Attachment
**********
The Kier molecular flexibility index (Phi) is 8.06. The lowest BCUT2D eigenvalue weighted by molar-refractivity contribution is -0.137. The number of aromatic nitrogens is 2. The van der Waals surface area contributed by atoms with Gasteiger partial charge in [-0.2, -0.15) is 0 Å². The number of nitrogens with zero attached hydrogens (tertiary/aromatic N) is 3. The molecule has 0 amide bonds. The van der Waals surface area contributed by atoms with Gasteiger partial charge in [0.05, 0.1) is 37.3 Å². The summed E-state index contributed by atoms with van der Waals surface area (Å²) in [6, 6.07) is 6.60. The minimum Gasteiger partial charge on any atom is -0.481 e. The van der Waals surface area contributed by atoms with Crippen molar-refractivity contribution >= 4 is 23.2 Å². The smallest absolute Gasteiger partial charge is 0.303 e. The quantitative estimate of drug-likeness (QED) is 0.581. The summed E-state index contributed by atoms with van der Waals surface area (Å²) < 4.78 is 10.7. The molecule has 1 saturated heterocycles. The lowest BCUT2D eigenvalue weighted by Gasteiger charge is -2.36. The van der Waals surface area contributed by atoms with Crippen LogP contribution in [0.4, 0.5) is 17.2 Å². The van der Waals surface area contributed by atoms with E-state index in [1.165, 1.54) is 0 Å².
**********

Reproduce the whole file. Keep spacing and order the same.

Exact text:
The Kier molecular flexibility index (Phi) is 8.06. The lowest BCUT2D eigenvalue weighted by molar-refractivity contribution is -0.137. The number of aromatic nitrogens is 2. The van der Waals surface area contributed by atoms with Gasteiger partial charge in [-0.2, -0.15) is 0 Å². The number of nitrogens with zero attached hydrogens (tertiary/aromatic N) is 3. The molecule has 0 amide bonds. The van der Waals surface area contributed by atoms with Gasteiger partial charge in [0.05, 0.1) is 37.3 Å². The summed E-state index contributed by atoms with van der Waals surface area (Å²) in [6, 6.07) is 6.60. The minimum Gasteiger partial charge on any atom is -0.481 e. The van der Waals surface area contributed by atoms with Crippen molar-refractivity contribution >= 4 is 23.2 Å². The smallest absolute Gasteiger partial charge is 0.303 e. The quantitative estimate of drug-likeness (QED) is 0.581. The summed E-state index contributed by atoms with van der Waals surface area (Å²) < 4.78 is 10.7. The molecule has 1 saturated heterocycles. The lowest BCUT2D eigenvalue weighted by Gasteiger charge is -2.36. The van der Waals surface area contributed by atoms with Crippen LogP contribution in [0.4, 0.5) is 17.2 Å². The van der Waals surface area contributed by atoms with E-state index in [1.165, 1.54) is 0 Å².